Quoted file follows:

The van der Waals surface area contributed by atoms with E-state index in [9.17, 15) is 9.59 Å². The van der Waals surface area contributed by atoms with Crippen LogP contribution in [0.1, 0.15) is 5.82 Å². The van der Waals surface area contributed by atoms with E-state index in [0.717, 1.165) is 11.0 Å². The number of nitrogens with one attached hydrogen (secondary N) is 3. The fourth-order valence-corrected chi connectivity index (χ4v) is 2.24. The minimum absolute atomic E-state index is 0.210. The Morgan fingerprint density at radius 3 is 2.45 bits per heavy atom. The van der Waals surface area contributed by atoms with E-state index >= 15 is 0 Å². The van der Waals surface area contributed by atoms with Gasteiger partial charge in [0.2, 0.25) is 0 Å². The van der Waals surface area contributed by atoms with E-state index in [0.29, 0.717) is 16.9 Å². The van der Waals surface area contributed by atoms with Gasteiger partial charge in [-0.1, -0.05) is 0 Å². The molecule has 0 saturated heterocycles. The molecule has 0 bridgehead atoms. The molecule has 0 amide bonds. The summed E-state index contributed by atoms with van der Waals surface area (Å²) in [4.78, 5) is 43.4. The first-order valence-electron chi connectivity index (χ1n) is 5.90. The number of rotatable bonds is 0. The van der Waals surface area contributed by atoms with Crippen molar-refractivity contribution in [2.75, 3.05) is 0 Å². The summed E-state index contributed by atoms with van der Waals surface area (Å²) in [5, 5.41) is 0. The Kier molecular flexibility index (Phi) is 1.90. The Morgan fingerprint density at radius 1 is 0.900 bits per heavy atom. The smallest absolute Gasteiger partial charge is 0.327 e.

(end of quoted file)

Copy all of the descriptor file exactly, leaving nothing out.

The van der Waals surface area contributed by atoms with E-state index in [9.17, 15) is 9.59 Å². The van der Waals surface area contributed by atoms with Crippen LogP contribution in [0.1, 0.15) is 5.82 Å². The van der Waals surface area contributed by atoms with E-state index in [0.717, 1.165) is 11.0 Å². The number of nitrogens with one attached hydrogen (secondary N) is 3. The fourth-order valence-corrected chi connectivity index (χ4v) is 2.24. The minimum absolute atomic E-state index is 0.210. The Morgan fingerprint density at radius 3 is 2.45 bits per heavy atom. The van der Waals surface area contributed by atoms with E-state index >= 15 is 0 Å². The van der Waals surface area contributed by atoms with Gasteiger partial charge in [0.2, 0.25) is 0 Å². The van der Waals surface area contributed by atoms with E-state index in [0.29, 0.717) is 16.9 Å². The van der Waals surface area contributed by atoms with Gasteiger partial charge in [-0.1, -0.05) is 0 Å². The molecule has 0 saturated heterocycles. The molecule has 0 bridgehead atoms. The molecule has 0 amide bonds. The summed E-state index contributed by atoms with van der Waals surface area (Å²) in [4.78, 5) is 43.4. The first-order valence-electron chi connectivity index (χ1n) is 5.90. The number of rotatable bonds is 0. The van der Waals surface area contributed by atoms with Crippen molar-refractivity contribution in [2.75, 3.05) is 0 Å². The summed E-state index contributed by atoms with van der Waals surface area (Å²) in [5, 5.41) is 0. The Kier molecular flexibility index (Phi) is 1.90. The Morgan fingerprint density at radius 1 is 0.900 bits per heavy atom. The smallest absolute Gasteiger partial charge is 0.327 e.